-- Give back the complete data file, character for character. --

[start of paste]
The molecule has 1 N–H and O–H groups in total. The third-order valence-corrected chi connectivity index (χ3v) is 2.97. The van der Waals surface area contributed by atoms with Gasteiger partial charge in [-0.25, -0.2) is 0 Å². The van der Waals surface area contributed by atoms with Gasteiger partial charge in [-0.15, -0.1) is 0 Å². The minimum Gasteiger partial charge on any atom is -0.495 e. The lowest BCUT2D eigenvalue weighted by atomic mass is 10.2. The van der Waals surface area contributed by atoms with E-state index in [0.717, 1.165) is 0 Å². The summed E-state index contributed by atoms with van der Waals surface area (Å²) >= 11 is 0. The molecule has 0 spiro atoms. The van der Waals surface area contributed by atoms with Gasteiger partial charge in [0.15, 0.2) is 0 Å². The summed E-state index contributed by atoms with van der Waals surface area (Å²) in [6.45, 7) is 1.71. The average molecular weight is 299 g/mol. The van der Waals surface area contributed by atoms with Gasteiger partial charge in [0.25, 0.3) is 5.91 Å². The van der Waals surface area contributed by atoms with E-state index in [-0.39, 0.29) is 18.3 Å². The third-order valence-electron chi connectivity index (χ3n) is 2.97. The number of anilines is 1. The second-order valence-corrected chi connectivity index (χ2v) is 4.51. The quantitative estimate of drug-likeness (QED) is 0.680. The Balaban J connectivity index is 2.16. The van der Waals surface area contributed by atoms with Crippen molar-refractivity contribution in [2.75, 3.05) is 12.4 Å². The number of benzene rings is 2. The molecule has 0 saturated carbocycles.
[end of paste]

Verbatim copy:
The molecule has 1 N–H and O–H groups in total. The third-order valence-corrected chi connectivity index (χ3v) is 2.97. The van der Waals surface area contributed by atoms with Gasteiger partial charge in [-0.25, -0.2) is 0 Å². The van der Waals surface area contributed by atoms with Gasteiger partial charge in [-0.15, -0.1) is 0 Å². The minimum Gasteiger partial charge on any atom is -0.495 e. The lowest BCUT2D eigenvalue weighted by atomic mass is 10.2. The van der Waals surface area contributed by atoms with E-state index in [0.717, 1.165) is 0 Å². The summed E-state index contributed by atoms with van der Waals surface area (Å²) >= 11 is 0. The molecule has 0 spiro atoms. The van der Waals surface area contributed by atoms with Gasteiger partial charge in [0.15, 0.2) is 0 Å². The summed E-state index contributed by atoms with van der Waals surface area (Å²) in [6.45, 7) is 1.71. The average molecular weight is 299 g/mol. The van der Waals surface area contributed by atoms with Gasteiger partial charge in [0.25, 0.3) is 5.91 Å². The van der Waals surface area contributed by atoms with E-state index in [-0.39, 0.29) is 18.3 Å². The third-order valence-electron chi connectivity index (χ3n) is 2.97. The number of anilines is 1. The second-order valence-corrected chi connectivity index (χ2v) is 4.51. The quantitative estimate of drug-likeness (QED) is 0.680. The Balaban J connectivity index is 2.16. The van der Waals surface area contributed by atoms with Crippen molar-refractivity contribution in [2.75, 3.05) is 12.4 Å². The number of benzene rings is 2. The molecule has 0 saturated carbocycles.